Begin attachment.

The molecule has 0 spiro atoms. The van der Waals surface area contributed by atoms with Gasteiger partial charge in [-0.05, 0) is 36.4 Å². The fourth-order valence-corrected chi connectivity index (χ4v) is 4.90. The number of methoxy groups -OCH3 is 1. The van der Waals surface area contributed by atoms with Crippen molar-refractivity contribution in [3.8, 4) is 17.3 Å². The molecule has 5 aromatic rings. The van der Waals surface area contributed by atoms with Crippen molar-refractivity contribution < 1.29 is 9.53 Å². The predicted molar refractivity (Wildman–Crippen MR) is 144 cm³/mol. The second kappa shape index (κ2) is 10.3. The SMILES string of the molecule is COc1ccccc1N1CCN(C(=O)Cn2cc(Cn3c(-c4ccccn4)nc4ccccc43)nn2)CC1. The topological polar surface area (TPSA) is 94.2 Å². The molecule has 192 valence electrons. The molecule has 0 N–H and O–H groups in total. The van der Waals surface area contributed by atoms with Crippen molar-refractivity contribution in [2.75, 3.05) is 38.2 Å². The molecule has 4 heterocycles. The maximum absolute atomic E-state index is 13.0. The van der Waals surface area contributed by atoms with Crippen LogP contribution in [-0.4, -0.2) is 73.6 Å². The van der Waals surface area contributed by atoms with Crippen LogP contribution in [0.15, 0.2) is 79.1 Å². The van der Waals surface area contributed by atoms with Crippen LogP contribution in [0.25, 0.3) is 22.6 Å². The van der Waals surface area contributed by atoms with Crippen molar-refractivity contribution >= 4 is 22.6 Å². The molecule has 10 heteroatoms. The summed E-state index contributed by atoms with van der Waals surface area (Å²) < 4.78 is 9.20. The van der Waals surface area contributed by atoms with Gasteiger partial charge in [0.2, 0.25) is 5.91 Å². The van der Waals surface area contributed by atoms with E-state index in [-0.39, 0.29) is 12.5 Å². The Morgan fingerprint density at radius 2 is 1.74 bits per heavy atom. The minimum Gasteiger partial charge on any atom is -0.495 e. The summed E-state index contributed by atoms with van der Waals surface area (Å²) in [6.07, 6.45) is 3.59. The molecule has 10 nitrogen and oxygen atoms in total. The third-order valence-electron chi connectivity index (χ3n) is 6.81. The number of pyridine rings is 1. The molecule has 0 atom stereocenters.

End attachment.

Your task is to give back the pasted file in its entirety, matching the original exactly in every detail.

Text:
The molecule has 0 spiro atoms. The van der Waals surface area contributed by atoms with Gasteiger partial charge in [-0.05, 0) is 36.4 Å². The fourth-order valence-corrected chi connectivity index (χ4v) is 4.90. The number of methoxy groups -OCH3 is 1. The van der Waals surface area contributed by atoms with Crippen molar-refractivity contribution in [3.8, 4) is 17.3 Å². The molecule has 5 aromatic rings. The van der Waals surface area contributed by atoms with Crippen molar-refractivity contribution < 1.29 is 9.53 Å². The predicted molar refractivity (Wildman–Crippen MR) is 144 cm³/mol. The second kappa shape index (κ2) is 10.3. The SMILES string of the molecule is COc1ccccc1N1CCN(C(=O)Cn2cc(Cn3c(-c4ccccn4)nc4ccccc43)nn2)CC1. The topological polar surface area (TPSA) is 94.2 Å². The molecule has 192 valence electrons. The molecule has 0 N–H and O–H groups in total. The van der Waals surface area contributed by atoms with Crippen molar-refractivity contribution in [2.75, 3.05) is 38.2 Å². The molecule has 4 heterocycles. The maximum absolute atomic E-state index is 13.0. The van der Waals surface area contributed by atoms with Crippen LogP contribution in [-0.4, -0.2) is 73.6 Å². The van der Waals surface area contributed by atoms with Crippen LogP contribution in [0.15, 0.2) is 79.1 Å². The van der Waals surface area contributed by atoms with Crippen LogP contribution in [0.25, 0.3) is 22.6 Å². The van der Waals surface area contributed by atoms with Crippen molar-refractivity contribution >= 4 is 22.6 Å². The molecule has 10 heteroatoms. The summed E-state index contributed by atoms with van der Waals surface area (Å²) < 4.78 is 9.20. The van der Waals surface area contributed by atoms with Gasteiger partial charge in [0.2, 0.25) is 5.91 Å². The van der Waals surface area contributed by atoms with E-state index in [-0.39, 0.29) is 12.5 Å². The Morgan fingerprint density at radius 2 is 1.74 bits per heavy atom. The minimum Gasteiger partial charge on any atom is -0.495 e. The summed E-state index contributed by atoms with van der Waals surface area (Å²) in [6.07, 6.45) is 3.59. The molecule has 10 nitrogen and oxygen atoms in total. The third-order valence-electron chi connectivity index (χ3n) is 6.81. The number of pyridine rings is 1. The molecule has 0 atom stereocenters.